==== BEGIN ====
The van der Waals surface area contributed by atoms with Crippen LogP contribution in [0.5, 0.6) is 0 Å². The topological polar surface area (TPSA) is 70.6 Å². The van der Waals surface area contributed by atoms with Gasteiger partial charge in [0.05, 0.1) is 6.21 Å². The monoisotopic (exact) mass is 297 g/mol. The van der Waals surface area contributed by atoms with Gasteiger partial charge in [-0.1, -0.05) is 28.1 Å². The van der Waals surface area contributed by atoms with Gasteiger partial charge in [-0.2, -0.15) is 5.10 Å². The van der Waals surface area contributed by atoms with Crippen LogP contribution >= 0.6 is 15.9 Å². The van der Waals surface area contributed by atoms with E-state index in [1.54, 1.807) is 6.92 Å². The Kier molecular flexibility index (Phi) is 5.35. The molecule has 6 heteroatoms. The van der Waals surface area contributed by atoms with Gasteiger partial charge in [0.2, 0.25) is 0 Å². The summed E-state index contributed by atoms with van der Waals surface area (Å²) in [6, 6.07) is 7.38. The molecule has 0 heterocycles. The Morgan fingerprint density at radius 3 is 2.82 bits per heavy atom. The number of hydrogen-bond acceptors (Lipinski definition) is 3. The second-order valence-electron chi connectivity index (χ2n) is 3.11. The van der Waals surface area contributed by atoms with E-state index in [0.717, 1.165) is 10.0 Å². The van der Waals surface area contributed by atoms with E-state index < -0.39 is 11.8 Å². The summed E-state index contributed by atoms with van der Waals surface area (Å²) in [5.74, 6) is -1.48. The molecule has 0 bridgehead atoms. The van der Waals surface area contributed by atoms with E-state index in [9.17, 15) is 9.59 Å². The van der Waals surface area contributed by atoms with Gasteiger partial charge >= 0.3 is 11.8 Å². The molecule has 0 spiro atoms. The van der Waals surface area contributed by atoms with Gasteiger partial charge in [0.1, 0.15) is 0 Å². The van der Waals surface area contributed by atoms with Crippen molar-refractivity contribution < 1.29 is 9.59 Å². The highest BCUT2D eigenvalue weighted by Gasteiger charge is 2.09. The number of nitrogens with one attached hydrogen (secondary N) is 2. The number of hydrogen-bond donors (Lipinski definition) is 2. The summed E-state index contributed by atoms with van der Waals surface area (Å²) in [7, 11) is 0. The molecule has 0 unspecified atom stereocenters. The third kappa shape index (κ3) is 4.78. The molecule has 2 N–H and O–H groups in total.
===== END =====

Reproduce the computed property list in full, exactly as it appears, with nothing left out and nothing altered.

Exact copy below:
The van der Waals surface area contributed by atoms with Crippen LogP contribution in [0.5, 0.6) is 0 Å². The topological polar surface area (TPSA) is 70.6 Å². The van der Waals surface area contributed by atoms with Gasteiger partial charge in [0.05, 0.1) is 6.21 Å². The monoisotopic (exact) mass is 297 g/mol. The van der Waals surface area contributed by atoms with Gasteiger partial charge in [-0.1, -0.05) is 28.1 Å². The van der Waals surface area contributed by atoms with Gasteiger partial charge in [-0.2, -0.15) is 5.10 Å². The van der Waals surface area contributed by atoms with Crippen LogP contribution >= 0.6 is 15.9 Å². The van der Waals surface area contributed by atoms with E-state index in [1.54, 1.807) is 6.92 Å². The Kier molecular flexibility index (Phi) is 5.35. The molecule has 6 heteroatoms. The van der Waals surface area contributed by atoms with Gasteiger partial charge in [0.2, 0.25) is 0 Å². The summed E-state index contributed by atoms with van der Waals surface area (Å²) in [6, 6.07) is 7.38. The molecule has 0 heterocycles. The Morgan fingerprint density at radius 3 is 2.82 bits per heavy atom. The number of hydrogen-bond acceptors (Lipinski definition) is 3. The second-order valence-electron chi connectivity index (χ2n) is 3.11. The van der Waals surface area contributed by atoms with E-state index in [0.717, 1.165) is 10.0 Å². The van der Waals surface area contributed by atoms with E-state index < -0.39 is 11.8 Å². The summed E-state index contributed by atoms with van der Waals surface area (Å²) in [5.74, 6) is -1.48. The molecule has 0 bridgehead atoms. The van der Waals surface area contributed by atoms with E-state index in [9.17, 15) is 9.59 Å². The van der Waals surface area contributed by atoms with Gasteiger partial charge >= 0.3 is 11.8 Å². The molecule has 0 spiro atoms. The van der Waals surface area contributed by atoms with Gasteiger partial charge in [0.1, 0.15) is 0 Å². The van der Waals surface area contributed by atoms with Crippen molar-refractivity contribution < 1.29 is 9.59 Å². The highest BCUT2D eigenvalue weighted by Gasteiger charge is 2.09. The number of nitrogens with one attached hydrogen (secondary N) is 2. The number of hydrogen-bond donors (Lipinski definition) is 2. The summed E-state index contributed by atoms with van der Waals surface area (Å²) in [7, 11) is 0. The molecule has 0 unspecified atom stereocenters. The third kappa shape index (κ3) is 4.78. The molecule has 2 N–H and O–H groups in total.